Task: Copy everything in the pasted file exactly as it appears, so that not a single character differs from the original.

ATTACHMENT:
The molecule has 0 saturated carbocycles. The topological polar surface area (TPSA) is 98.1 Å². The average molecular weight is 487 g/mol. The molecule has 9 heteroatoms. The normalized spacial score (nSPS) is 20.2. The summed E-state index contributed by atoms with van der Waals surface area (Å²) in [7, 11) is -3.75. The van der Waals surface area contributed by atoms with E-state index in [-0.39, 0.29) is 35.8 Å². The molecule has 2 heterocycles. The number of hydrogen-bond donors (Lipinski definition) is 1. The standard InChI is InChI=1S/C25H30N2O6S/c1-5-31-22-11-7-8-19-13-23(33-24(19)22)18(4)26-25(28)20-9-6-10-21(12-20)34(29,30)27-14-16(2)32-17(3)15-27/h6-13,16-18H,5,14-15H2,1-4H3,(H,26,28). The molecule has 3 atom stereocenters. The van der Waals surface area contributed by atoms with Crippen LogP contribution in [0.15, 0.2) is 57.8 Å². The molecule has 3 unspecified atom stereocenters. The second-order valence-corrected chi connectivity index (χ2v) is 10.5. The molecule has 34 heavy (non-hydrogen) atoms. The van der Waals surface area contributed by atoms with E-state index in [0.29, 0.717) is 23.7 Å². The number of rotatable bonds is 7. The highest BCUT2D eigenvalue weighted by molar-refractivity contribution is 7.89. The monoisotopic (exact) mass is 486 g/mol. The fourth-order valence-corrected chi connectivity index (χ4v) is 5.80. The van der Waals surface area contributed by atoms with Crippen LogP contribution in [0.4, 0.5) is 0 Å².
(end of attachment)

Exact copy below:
The molecule has 0 saturated carbocycles. The topological polar surface area (TPSA) is 98.1 Å². The average molecular weight is 487 g/mol. The molecule has 9 heteroatoms. The normalized spacial score (nSPS) is 20.2. The summed E-state index contributed by atoms with van der Waals surface area (Å²) in [7, 11) is -3.75. The van der Waals surface area contributed by atoms with E-state index in [-0.39, 0.29) is 35.8 Å². The molecule has 2 heterocycles. The number of hydrogen-bond donors (Lipinski definition) is 1. The standard InChI is InChI=1S/C25H30N2O6S/c1-5-31-22-11-7-8-19-13-23(33-24(19)22)18(4)26-25(28)20-9-6-10-21(12-20)34(29,30)27-14-16(2)32-17(3)15-27/h6-13,16-18H,5,14-15H2,1-4H3,(H,26,28). The molecule has 3 atom stereocenters. The van der Waals surface area contributed by atoms with Crippen LogP contribution in [0.15, 0.2) is 57.8 Å². The molecule has 3 unspecified atom stereocenters. The second-order valence-corrected chi connectivity index (χ2v) is 10.5. The molecule has 34 heavy (non-hydrogen) atoms. The van der Waals surface area contributed by atoms with E-state index in [0.29, 0.717) is 23.7 Å². The number of rotatable bonds is 7. The highest BCUT2D eigenvalue weighted by molar-refractivity contribution is 7.89. The monoisotopic (exact) mass is 486 g/mol. The fourth-order valence-corrected chi connectivity index (χ4v) is 5.80. The van der Waals surface area contributed by atoms with Crippen LogP contribution in [0.4, 0.5) is 0 Å².